Lillian Blades in her studio, surrounded by tools, neat stacks of plexiglass tiles, and every imaginable color of paint. Image courtesy of Atlanta Botanical Garden.

The placement of Lillian Blades’ work in the Botanical Garden reveals novel connections—the homage paid to Blades’ matrilineal heritage of florists intertwined with histories of colonially-rooted environmental violence creates a unique tension. Blades shares, in an audio clip in the space, that she creates work with the viewer in mind and she “wants them to feel good”; perhaps this is why the work has a sense of palatability for those unfamiliar with her context. There is also something inviting about this approach, and it makes sense given the venue. Blades is no stranger to public projects and working in unconventional spaces, and her public installations in particular effectively create networks that bridge the cultural and geographic South[4]. However, nuances may get lost without proper context.

Contextual panel showing pastel island architecture on the water are a source of inspiration for the artist. Homes in this style were common in the colonial era, and have since been commercialized and rebranded for luxury residential areas and tourist spaces. Those familiar with this manufactured tropical aesthetic might bristle at the shiny veneer, but Blades’ work is beguiling in spite of this. Image courtesy of Blake Belcher.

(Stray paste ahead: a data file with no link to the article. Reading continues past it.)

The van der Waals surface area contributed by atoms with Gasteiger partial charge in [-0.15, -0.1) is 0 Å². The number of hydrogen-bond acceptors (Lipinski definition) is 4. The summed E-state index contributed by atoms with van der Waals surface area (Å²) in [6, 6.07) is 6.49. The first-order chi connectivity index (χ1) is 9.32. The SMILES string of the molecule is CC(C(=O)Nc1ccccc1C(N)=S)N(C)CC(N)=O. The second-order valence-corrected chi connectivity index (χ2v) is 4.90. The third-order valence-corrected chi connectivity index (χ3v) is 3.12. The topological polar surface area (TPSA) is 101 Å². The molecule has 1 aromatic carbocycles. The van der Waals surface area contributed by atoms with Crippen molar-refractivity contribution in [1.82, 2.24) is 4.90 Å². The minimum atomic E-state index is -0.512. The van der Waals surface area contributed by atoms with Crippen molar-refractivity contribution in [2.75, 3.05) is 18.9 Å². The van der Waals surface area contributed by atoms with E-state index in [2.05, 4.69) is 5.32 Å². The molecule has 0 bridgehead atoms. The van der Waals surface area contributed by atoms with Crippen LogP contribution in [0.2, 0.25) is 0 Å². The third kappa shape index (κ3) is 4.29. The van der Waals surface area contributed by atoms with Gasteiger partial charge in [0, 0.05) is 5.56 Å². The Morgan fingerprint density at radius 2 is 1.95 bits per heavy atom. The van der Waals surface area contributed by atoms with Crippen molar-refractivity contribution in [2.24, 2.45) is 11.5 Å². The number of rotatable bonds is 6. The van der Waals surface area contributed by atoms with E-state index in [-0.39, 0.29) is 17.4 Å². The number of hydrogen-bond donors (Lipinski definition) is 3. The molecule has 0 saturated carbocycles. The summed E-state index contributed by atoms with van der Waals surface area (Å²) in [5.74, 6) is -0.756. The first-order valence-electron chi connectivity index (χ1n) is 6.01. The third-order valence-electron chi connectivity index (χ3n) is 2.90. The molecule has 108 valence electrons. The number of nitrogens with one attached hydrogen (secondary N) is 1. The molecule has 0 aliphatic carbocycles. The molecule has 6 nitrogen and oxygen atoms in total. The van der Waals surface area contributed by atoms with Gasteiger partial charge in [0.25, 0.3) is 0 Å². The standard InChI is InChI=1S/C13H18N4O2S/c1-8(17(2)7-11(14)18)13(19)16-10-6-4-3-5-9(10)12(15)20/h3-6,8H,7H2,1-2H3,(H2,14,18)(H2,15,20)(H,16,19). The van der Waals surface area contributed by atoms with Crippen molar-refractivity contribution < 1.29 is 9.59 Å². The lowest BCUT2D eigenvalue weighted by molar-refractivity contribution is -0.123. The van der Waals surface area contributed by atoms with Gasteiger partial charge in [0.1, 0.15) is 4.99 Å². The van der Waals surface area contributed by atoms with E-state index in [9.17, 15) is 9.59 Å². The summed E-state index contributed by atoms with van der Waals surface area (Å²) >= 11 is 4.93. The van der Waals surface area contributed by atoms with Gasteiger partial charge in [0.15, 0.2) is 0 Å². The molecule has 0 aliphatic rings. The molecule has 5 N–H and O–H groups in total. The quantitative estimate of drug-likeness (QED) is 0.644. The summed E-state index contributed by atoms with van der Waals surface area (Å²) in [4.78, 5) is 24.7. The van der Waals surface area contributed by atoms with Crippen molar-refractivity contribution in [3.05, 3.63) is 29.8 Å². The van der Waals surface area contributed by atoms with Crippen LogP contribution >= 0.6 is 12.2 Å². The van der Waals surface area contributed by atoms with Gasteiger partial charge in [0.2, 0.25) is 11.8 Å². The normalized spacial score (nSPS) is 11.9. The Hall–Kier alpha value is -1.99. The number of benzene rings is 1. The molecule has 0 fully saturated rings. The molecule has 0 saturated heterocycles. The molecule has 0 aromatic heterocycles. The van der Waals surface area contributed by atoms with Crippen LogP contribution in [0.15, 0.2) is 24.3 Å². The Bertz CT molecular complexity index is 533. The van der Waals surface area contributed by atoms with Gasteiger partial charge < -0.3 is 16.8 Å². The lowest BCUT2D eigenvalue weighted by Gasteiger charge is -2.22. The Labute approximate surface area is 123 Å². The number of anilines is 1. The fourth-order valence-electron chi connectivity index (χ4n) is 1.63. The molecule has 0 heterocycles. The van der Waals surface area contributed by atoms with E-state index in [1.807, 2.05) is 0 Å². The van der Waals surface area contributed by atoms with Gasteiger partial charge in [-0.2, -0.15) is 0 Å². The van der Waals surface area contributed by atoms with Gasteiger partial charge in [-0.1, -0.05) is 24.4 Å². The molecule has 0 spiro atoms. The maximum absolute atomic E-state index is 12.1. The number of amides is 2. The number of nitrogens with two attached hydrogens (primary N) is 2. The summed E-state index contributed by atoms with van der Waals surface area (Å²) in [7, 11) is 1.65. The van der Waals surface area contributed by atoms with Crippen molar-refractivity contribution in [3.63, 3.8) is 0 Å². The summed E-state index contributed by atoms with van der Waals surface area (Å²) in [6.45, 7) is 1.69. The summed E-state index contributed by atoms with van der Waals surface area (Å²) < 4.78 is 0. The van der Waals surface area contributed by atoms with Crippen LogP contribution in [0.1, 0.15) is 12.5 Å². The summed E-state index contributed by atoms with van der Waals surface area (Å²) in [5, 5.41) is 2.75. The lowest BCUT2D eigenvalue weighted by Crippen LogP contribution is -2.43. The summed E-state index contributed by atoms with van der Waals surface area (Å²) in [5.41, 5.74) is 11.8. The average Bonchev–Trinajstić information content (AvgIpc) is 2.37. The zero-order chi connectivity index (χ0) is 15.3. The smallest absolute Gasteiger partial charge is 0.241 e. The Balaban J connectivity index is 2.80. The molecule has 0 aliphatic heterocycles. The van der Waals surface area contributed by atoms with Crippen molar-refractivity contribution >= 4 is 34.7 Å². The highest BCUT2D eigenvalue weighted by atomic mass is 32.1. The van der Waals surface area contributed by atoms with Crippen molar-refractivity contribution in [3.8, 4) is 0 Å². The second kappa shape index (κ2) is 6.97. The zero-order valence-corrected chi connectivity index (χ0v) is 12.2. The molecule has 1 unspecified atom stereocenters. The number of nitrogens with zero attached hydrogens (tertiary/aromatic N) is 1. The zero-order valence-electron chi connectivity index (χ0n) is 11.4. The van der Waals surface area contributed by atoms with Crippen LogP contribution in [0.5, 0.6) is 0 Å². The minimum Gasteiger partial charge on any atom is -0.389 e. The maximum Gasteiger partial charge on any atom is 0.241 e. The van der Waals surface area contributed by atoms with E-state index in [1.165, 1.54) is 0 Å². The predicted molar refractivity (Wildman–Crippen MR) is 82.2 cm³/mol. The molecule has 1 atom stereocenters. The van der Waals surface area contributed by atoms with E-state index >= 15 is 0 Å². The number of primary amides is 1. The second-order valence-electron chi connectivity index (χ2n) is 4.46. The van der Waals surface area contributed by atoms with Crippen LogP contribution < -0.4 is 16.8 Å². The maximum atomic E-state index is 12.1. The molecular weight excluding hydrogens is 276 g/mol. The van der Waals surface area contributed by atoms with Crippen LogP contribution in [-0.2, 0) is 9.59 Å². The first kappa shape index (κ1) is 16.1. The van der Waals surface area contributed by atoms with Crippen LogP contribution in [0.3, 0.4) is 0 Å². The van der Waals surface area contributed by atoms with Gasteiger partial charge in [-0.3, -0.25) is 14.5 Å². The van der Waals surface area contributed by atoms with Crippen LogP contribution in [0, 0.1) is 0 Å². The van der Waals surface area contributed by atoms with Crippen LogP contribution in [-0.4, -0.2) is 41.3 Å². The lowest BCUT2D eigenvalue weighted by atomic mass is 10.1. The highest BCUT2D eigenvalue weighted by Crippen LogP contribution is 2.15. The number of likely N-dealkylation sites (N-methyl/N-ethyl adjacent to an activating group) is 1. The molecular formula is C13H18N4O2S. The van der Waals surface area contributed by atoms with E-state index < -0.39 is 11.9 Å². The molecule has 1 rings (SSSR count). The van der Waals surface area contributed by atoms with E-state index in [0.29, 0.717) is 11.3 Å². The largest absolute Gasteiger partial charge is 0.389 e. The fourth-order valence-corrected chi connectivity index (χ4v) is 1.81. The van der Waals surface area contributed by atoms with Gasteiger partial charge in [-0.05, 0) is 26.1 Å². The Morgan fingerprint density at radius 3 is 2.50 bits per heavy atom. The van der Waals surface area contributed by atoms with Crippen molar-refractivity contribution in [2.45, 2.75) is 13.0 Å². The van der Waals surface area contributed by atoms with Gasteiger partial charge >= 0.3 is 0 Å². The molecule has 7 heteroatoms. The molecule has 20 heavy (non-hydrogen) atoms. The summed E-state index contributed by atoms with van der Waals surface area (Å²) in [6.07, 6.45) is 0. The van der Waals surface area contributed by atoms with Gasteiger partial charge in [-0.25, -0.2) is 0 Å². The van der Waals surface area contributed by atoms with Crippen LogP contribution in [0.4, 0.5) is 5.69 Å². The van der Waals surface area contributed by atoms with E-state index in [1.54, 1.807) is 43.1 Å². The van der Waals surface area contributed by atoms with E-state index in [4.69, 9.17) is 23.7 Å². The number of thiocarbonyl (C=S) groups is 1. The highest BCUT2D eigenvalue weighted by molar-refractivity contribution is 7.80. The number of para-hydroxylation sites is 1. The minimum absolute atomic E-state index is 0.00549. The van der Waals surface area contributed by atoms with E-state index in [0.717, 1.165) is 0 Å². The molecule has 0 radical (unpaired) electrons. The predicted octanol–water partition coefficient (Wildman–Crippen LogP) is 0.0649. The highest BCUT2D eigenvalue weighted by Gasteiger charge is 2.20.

Blades bravely uses color and hyper-embellishment, reminiscent of Junkanoo, a Black, spiritual celebration deeply rooted in anti-colonialism and West African heritage. Even this celebration has been co-opted and hegemonized by touristic marketing, which unsurprisingly informs artistic representations of home[5]. Dazzling pixels of aquamarine beaches and sweeping palms blind viewers to reality and often reduce the region to this paradise myth designed for easy consumption. This carefully constructed image of the Caribbean has become so ingrained that people from the region are no longer just passive observers of the systems that commodify them. Visitors, not unlike myself, were delighted to take selfies in front of the work and this kind of engagement highlights how the level of consideration, understanding, and context can limit or expand the work of Caribbean creatives in such spaces. Caribbean artists often bear the weight of how their work may subconsciously play into this manufactured tropical narrative (benign at best or pernicious at worst), but even more so when operating in the diaspora.